Belonging to the Tribe

I wasn’t the most athletic kid growing up. Haha. Who am I fooling? I’m still not athletic. I tripped trying to run to first base because my legs were moving faster than my body. I fell playing kickball because my foot landed on top of the ball instead of kicking the ball. I sometimes run into walls. So you can probably imagine that I wasn’t the first one picked to be on a team. And even if I was (eventually) picked, I certainly wasn’t in the starting lineup!

So it really resonated with me when Garry Ridge, CEO of WD-40, explained to my colleagues and I* why the employees at WD-40 consider themselves a tribe and not a team.

A team, Ridge explained, comes together for a purpose… usually a competitive one. There are top players, and benchwarmers, and people who didn’t get picked to be on the team at all. They practice together to meet their goal of beating the opponent. But when the game is over, they separate. They lead their own lives, independent of each other.

A tribe, however, is different. Tribes depend on the people within their unit for survival. Every member of the tribe has an important role based on their skills and talents. There are no benchwarmers in a tribe.

Tribes have other elements as well. They have values; they’re future-focused; they are warriors, when needed; and they place importance on celebrations. All of which are elements that contribute to a positive workplace culture.

And because the tribe is dependent on each other, the responsibility of the tribal leader is to be a learner and a teacher. Not only is the leader learning and gaining wisdom that will nurture and sustain the tribe, but s/he also must pass the wisdom down so that the tribe’s success continues without the leader.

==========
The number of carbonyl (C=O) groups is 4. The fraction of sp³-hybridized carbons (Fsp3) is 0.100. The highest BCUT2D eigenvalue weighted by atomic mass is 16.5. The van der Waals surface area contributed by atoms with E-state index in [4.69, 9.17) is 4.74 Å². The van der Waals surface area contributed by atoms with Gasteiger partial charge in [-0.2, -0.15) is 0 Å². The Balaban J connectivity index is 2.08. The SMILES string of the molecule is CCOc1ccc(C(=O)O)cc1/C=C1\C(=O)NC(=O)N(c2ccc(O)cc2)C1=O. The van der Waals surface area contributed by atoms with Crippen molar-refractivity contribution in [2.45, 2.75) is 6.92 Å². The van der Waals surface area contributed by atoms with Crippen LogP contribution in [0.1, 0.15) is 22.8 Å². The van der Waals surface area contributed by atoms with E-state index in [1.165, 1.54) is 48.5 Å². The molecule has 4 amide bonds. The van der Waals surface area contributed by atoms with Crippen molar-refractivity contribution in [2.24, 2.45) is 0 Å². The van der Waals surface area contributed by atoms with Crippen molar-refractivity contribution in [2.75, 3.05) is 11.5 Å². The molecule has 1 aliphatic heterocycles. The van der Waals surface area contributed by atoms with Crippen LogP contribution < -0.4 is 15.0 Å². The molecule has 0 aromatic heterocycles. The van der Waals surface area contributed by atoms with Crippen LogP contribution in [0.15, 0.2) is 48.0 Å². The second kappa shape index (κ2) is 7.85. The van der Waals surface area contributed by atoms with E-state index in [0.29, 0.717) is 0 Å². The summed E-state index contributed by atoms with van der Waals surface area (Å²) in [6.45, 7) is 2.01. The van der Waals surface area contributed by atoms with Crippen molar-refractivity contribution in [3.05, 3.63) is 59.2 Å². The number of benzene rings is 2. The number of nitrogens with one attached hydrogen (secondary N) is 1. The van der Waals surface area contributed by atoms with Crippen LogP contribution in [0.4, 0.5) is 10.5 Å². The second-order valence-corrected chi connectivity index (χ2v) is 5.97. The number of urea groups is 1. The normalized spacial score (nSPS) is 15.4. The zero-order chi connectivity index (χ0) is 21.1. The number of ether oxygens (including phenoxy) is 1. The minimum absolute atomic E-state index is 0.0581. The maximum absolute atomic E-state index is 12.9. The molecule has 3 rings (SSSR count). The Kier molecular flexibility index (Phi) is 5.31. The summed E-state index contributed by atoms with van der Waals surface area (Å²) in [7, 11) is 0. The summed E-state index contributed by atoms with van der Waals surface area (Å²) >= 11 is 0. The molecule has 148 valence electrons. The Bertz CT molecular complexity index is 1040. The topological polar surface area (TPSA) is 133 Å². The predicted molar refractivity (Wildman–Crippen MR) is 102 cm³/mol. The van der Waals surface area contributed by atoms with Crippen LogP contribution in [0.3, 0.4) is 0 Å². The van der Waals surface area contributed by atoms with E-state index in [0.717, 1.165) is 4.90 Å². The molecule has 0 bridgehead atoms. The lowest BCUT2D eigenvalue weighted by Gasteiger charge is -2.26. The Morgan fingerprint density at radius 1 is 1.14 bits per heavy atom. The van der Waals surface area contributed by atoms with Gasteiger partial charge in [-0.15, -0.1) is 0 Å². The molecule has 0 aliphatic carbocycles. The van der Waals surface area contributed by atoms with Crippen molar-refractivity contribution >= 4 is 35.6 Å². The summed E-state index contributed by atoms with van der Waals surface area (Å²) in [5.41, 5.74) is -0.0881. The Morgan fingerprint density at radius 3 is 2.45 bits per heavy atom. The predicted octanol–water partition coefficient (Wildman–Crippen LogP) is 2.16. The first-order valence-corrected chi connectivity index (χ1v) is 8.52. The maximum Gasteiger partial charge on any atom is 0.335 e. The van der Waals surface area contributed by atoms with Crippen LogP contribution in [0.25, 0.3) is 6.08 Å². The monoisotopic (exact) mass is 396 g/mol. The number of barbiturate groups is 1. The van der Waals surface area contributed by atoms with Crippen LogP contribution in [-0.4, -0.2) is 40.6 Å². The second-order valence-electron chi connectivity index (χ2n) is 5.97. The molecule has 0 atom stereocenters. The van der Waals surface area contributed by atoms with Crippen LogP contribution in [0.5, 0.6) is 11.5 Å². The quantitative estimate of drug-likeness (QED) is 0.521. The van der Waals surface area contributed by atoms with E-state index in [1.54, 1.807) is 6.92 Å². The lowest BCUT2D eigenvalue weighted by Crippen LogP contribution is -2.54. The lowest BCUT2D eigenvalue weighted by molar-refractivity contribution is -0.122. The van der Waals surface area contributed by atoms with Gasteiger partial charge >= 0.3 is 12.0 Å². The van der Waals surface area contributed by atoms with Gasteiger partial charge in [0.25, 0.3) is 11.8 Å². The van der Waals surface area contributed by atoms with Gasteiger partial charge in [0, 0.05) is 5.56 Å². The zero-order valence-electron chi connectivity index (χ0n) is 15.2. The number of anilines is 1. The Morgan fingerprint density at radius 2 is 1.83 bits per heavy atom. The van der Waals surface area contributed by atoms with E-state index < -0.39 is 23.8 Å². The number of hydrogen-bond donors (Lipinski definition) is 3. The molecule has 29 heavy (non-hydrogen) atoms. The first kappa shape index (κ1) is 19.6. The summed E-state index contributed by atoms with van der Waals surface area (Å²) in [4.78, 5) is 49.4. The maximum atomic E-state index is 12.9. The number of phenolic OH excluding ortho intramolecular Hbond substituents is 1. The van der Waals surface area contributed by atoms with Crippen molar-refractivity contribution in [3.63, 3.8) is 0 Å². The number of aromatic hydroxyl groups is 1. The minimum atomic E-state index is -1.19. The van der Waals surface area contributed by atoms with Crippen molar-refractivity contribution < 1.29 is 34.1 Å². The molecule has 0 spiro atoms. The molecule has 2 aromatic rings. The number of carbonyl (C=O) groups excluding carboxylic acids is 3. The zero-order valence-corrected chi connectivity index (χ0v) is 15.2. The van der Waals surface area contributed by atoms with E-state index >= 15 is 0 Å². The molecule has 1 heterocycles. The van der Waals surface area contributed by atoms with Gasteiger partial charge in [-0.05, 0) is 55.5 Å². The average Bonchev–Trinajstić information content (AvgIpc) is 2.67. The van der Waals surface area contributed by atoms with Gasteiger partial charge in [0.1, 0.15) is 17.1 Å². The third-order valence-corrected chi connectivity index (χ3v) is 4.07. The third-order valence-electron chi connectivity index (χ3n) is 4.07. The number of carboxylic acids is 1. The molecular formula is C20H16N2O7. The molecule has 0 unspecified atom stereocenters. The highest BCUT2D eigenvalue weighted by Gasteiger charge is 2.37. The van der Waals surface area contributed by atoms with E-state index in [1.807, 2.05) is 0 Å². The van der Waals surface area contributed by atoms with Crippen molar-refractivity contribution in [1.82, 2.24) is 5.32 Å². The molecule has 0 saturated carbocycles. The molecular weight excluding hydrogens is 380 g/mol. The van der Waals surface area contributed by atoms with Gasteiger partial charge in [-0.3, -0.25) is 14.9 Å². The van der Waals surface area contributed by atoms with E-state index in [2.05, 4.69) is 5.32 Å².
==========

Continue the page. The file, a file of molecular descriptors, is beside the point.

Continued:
The tribe is a much more intentional, and meaningful, connection than a team. People belong to a tribe. They have purpose within the tribe. They are protected by the tribe.

Seth Godin, in his book Tribes: We Need You To Lead Us, writes: “Caring is the key emotion at the center of the tribe. Tribe members care what happens, to their goals and to one another.”

Isn’t that, ultimately, at the core of what we want our classrooms and schools to be for our students?


*Before meeting Garry, I would have used the phrase “team” to describe my colleagues. But they are my tribe. As Seth Godin describes it: “Tribes are about faith—about belief in an idea and in a community. And they are grounded in respect and admiration…” Grateful to have found my tribe!

Learn more about the WD-40 tribe on their website.

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